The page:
Everything's coming up Donald, apparently. Market analysts at Citigroup have begun to increase Donald Trump's chances of winning the presidency, as Hillary Clinton's Democratic National Convention bounce seems to be fading away. Over the last two weeks, Trump's poll numbers improved substantially, placing him slightly ahead of or within striking distance of Clinton in many major polls. The Real Clear Politics polling average puts Trump behind Clinton by less than one percent.
Of course, a polling lead at this point in the election is not necessarily desirable. Voters who believe their candidate is the underdog — and thus, that he or she truly needs voters' support — may be more likely to donate, volunteer, and turn out at the polls. The Clinton campaign may very well realize this, since it has already sent out fundraising emails focused on Trump's poll numbers:
In the last week or so, a new polling trend has emerged: Trump’s path to the presidency is no longer a pipe dream -- it is clear and it is real. Trump has more and more ways he can get to 270 electoral votes -- that should give all of us pause.
However, the truth is that neither campaign should get too comfortable with this latest batch of numbers. Next Monday is the first presidential debate, and polls will likely fluctuate wildly over the next several weeks as the debates occur.
In 2012, for example, Mitt Romney's performance in the first presidential debate was widely lauded, and President Obama's widely criticized. According to a Gallup poll, 72 percent of viewers thought Romney won the debate, and polls tightened correspondingly. Of course, Obama's performances in later debates were considered to be stronger, and Romney ultimately lost the election, despite all the hype surrounding that one apparent victory.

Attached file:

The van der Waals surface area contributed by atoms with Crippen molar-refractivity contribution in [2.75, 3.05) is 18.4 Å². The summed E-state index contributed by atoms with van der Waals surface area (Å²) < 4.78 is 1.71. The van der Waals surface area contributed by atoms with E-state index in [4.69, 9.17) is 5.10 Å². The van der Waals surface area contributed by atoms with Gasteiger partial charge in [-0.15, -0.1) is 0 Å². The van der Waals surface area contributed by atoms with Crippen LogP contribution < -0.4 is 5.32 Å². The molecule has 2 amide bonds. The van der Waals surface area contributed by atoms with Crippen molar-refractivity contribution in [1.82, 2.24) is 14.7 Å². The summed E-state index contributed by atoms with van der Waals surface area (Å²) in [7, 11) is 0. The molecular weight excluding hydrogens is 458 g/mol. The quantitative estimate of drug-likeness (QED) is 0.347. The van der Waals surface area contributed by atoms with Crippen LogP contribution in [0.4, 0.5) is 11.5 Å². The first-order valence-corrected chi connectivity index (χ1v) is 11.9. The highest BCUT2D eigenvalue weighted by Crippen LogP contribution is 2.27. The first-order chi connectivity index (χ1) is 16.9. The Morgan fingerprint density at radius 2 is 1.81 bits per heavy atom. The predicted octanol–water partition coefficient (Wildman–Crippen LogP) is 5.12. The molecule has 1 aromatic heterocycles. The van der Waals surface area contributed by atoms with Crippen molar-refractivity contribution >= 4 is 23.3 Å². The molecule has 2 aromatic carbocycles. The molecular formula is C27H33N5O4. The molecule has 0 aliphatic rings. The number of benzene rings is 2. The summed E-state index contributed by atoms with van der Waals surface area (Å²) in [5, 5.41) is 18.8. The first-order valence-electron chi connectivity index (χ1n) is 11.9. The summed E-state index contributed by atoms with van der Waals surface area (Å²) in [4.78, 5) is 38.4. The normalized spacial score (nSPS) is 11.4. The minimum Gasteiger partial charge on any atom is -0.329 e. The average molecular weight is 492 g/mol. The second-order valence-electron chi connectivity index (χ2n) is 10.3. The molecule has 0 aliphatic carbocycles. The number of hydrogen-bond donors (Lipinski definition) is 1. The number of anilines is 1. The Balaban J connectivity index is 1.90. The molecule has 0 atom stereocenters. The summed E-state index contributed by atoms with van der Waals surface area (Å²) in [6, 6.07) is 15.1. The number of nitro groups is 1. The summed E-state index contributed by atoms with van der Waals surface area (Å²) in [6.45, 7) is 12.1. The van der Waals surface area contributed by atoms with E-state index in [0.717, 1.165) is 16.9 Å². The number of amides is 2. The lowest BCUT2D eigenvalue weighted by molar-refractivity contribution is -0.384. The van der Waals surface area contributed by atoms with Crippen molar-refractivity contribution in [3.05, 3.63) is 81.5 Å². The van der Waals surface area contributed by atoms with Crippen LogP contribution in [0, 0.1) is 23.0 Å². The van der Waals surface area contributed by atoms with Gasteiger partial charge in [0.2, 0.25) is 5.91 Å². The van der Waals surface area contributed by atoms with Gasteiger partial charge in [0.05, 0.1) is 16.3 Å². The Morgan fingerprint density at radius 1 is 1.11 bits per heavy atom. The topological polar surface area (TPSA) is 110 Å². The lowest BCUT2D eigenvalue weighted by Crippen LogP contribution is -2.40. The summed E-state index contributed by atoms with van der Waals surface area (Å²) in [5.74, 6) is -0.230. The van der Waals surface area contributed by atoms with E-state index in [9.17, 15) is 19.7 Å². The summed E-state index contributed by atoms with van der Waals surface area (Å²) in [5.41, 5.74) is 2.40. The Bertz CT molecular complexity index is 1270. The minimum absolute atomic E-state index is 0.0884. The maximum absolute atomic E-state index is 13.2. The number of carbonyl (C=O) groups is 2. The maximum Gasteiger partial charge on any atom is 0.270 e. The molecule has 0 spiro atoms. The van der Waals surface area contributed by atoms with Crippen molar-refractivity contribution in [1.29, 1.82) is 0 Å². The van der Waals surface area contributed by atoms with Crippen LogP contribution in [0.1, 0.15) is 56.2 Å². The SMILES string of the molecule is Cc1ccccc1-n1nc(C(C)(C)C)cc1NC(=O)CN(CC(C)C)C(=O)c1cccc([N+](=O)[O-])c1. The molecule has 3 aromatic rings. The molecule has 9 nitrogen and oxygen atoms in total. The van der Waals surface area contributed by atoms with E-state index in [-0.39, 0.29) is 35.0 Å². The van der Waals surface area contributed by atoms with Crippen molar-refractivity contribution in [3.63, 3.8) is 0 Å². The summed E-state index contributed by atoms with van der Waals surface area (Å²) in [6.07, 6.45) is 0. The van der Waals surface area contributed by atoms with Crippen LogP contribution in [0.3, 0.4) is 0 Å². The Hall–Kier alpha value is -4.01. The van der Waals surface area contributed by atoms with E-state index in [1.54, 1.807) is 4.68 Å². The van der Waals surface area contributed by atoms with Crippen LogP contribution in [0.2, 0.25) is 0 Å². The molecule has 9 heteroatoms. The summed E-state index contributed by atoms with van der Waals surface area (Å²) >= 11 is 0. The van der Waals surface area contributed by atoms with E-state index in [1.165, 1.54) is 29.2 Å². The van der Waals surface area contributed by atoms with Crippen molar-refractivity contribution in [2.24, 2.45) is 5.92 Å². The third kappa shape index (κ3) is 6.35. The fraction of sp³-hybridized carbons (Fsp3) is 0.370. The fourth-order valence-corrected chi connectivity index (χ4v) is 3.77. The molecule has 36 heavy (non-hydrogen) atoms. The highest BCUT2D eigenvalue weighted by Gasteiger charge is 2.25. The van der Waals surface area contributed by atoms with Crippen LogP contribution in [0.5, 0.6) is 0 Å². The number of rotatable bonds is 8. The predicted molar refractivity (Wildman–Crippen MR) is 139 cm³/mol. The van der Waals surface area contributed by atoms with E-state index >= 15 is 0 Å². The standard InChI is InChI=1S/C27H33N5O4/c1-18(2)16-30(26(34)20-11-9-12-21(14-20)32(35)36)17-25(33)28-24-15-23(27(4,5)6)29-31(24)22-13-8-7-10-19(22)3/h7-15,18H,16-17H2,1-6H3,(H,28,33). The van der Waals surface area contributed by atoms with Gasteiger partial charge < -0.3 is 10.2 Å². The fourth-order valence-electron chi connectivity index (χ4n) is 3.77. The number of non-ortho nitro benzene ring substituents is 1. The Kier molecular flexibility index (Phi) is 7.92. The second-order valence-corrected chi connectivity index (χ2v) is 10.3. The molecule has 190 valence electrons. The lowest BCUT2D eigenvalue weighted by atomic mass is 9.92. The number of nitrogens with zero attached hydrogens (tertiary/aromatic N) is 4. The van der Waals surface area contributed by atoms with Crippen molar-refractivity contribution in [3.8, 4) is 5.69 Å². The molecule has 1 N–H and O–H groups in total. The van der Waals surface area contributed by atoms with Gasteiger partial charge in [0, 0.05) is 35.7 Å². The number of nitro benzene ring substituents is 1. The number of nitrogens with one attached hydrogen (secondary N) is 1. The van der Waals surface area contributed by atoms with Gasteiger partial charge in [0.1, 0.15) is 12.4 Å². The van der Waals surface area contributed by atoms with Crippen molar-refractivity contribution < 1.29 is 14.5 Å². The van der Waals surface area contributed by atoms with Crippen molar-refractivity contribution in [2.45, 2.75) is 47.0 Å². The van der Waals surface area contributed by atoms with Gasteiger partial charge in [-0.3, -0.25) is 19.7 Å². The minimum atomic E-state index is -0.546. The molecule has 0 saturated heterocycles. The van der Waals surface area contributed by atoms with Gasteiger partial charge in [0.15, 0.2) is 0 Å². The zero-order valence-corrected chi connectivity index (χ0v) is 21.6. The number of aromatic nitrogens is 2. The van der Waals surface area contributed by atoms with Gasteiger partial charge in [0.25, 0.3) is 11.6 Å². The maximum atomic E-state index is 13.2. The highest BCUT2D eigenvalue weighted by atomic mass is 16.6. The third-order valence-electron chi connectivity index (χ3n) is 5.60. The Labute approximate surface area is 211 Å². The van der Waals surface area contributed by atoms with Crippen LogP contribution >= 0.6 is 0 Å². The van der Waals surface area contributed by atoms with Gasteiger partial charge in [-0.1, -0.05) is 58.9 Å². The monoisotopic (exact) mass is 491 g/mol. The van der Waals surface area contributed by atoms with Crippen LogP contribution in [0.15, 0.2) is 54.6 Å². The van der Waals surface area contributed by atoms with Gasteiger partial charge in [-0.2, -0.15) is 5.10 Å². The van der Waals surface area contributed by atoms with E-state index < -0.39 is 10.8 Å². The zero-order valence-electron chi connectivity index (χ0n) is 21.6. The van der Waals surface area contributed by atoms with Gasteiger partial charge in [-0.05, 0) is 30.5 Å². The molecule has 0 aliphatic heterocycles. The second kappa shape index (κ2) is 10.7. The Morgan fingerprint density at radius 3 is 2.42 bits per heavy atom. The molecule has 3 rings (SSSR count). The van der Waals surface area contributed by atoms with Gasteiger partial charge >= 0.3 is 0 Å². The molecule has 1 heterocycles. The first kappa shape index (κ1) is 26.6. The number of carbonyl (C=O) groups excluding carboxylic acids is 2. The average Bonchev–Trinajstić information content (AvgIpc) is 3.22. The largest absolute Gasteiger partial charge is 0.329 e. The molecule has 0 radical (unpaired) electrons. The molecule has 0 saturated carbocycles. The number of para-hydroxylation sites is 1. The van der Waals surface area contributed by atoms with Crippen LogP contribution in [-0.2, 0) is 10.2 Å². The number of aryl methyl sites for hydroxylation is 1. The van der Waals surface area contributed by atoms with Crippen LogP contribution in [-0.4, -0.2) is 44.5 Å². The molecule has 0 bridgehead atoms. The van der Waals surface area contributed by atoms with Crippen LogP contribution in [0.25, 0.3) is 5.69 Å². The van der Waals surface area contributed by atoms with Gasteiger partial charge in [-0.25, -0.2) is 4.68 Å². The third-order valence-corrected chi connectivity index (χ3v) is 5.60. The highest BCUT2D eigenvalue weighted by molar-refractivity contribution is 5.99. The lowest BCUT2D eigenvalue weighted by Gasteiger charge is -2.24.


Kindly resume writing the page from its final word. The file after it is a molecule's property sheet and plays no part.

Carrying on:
Granted, if one candidate has a particularly strong showing throughout each of the presidential debates, that likely would have a meaningful impact on the race. If Trump were to consistently convince people of his ability to act "presidential," for example, on-the-fence voters might be persuaded in the long term.
Generally, though, each debate only seems like a game-changer until the next debate. The election is much more likely to be truly affected by the consistent demonstration of qualities like confidence and knowledge, or by smaller gaffes that seem to illustrate existing frustrations with a candidate.
During the second 2012 debate, for example, Romney made a comment about having "binders full of women" on the issue of hiring women for his prospective Cabinet. The remark struck some viewers as tone-deaf to women's issues, and sparked the creation of a feminist Facebook page that still posts about politics for its 300,000 followers. A Clinton or Trump gaffe of that magnitude during one of the debates could certainly launch a ripple effect that would be felt on Nov. 8.
I imagine that each of the three debates will play a role in shaking up whatever the current presidential polls say. So even though Trump may be riding high now and Clinton may be trying to paint herself as the underdog, they both should be prepared for a bumpy ride.